Photograph by Zoran Milich/Masterfile
Sugarloaf Mountain juts into the sky over a beach in Rio de Janeiro, a city known for its magnetic beach culture.
Sugarloaf Mountain Cable Cars
Photograph by Craig Hayman, My Shot
Cable cars ascend through low clouds to reach Pão de Açúcar (Sugarloaf), a true symbol of Rio. The landmark, which is actually two mountains, has been accessible via cable car since 1912.
São Paulo Nightclub
Photograph by Christian Tragni/Aurora Photos
Clubgoers are lit by bright strobes while dancing at a discotheque in São Paolo. Dancing and nightlife are popular in the nation of nearly 200 million. São Paulo, with some 10.9 million people, is Brazil's largest city—and one of the world's largest metropolises.
Photograph by Francesc Carreras, My Shot
Rainwater-created pools provide oases between sand dunes in northeast Brazil. The region—subject to devastating droughts—is the second most populous in the country, extending from Maranhão in the north down to Bahia.
A policeman rides along the coast of Montego Bay, or MoBay, as the locals call it. A scattering of Arawak Indian villages once surrounded Jamaica’s second largest and most visited city, but now high-rise hotels and restaurants dominate the coastal landscape. The perfect blue water and golden sands have been attracting tourists since the turn of the century.
Photograph by Sasse/Laif/Aurora Photos
A guide navigates his boat through a small winding river that flows into the ocean at Frenchman’s Cove. Nestled in Port Antonio, the cliff-sheltered, vest-pocket beach was a favorite hideaway for luminaries such as J.P. Morgan and William Randolph Hearst.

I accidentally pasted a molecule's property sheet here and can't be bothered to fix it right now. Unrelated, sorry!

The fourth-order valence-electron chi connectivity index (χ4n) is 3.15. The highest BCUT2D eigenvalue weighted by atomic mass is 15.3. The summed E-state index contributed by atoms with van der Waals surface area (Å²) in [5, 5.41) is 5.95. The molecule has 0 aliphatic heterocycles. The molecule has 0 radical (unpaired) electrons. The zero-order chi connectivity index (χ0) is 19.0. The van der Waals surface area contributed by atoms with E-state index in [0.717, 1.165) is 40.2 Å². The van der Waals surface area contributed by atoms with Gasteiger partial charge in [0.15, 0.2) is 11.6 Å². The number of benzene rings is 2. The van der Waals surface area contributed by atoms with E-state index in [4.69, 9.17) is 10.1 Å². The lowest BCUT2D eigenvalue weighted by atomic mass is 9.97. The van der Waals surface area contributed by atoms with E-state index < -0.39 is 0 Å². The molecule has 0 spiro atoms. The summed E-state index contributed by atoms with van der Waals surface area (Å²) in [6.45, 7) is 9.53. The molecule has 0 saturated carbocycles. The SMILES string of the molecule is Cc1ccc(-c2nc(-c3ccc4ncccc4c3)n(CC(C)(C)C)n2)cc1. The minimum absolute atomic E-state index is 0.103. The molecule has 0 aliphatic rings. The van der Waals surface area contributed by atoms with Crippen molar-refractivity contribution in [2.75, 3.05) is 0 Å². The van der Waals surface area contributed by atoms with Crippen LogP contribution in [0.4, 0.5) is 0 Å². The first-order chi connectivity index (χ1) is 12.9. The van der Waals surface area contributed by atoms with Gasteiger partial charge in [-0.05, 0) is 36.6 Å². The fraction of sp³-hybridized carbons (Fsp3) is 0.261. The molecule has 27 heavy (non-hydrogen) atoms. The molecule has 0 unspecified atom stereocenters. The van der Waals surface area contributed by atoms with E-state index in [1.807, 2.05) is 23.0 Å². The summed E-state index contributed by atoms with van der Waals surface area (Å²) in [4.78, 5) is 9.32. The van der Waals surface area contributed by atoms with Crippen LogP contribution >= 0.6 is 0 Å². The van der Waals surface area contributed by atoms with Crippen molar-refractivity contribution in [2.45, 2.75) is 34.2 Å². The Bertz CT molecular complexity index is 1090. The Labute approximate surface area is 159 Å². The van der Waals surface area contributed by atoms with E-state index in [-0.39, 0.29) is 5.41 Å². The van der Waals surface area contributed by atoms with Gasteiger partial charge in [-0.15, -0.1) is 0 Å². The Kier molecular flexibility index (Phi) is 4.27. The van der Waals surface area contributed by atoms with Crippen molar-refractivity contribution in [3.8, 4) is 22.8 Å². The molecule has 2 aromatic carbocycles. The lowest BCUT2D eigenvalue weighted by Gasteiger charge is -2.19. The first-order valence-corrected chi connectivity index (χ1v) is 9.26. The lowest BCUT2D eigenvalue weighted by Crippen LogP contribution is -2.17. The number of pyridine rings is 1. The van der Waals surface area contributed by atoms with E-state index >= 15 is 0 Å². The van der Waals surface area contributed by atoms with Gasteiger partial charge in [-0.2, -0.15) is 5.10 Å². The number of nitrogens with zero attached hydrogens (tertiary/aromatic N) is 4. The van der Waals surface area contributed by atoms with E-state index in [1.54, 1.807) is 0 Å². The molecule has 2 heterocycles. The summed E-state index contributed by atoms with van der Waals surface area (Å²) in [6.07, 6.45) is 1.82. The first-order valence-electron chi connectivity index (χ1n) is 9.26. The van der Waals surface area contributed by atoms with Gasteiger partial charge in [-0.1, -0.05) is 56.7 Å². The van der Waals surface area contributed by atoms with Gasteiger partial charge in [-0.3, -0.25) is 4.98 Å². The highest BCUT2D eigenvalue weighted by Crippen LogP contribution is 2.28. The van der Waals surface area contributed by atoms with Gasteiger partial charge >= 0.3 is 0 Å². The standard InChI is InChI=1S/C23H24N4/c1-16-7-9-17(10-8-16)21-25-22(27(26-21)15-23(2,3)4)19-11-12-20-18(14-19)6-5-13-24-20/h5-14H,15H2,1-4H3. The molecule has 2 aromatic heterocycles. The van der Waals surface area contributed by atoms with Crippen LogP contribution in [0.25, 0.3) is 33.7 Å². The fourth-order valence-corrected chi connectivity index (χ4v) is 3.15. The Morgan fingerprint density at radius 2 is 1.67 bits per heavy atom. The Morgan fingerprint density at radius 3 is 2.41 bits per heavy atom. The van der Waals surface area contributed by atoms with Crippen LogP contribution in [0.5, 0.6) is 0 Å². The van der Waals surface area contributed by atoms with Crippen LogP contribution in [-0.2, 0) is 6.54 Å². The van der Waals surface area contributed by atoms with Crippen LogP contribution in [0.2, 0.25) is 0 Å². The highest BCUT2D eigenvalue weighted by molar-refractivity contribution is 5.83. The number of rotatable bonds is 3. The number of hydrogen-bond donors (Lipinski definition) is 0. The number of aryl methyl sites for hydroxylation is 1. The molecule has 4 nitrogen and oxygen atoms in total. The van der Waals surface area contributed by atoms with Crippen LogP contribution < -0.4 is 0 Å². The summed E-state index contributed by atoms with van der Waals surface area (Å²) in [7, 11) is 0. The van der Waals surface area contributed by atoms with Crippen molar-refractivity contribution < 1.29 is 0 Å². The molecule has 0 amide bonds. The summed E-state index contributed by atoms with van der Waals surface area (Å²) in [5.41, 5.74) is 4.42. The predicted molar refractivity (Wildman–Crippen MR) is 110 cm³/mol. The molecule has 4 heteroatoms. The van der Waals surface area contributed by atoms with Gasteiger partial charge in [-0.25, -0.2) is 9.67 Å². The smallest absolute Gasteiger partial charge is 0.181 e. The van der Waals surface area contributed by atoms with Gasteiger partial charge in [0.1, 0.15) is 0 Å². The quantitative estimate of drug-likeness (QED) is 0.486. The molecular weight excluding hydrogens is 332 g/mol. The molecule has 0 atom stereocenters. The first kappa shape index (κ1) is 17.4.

Snorkeling in Long Bay
Photograph by Michael Melford
In Jamaica's Long Bay, a snorkeler watches a school of sergeant major fish, named for the colorful stripes that resemble a sergeant insignia. Some of the island’s best snorkeling can be found two miles (3.2 kilometers) from Negril, where crystal water and coral reefs wait below the coastline’s rocky cliffs.
Photograph by Joe Lasky/Getty Images
Ocho Rios, the country’s prime cruise ship destination, is a gauntlet of colorful craft shops, food stands, and juke joints. The main stretch can be walked from end to end in under an hour—but the stroll is not a quiet one. Sidewalk vendors use banks of speakers to pour out reggae music at an ear-thumping volume.
Dunn's River Falls
Photograph by Hiroyuki Matsumoto/Getty Images
Visitors attempt the slip-sloshing climb up 600-foot (183-meter) Dunn's River Falls, located near Ocho Rios. The famous 1657 battle of Las Chorreras, in which Spanish and English fought for possession of the island, is said to have occurred here. These cascading waters empty directly into the Caribbean Sea.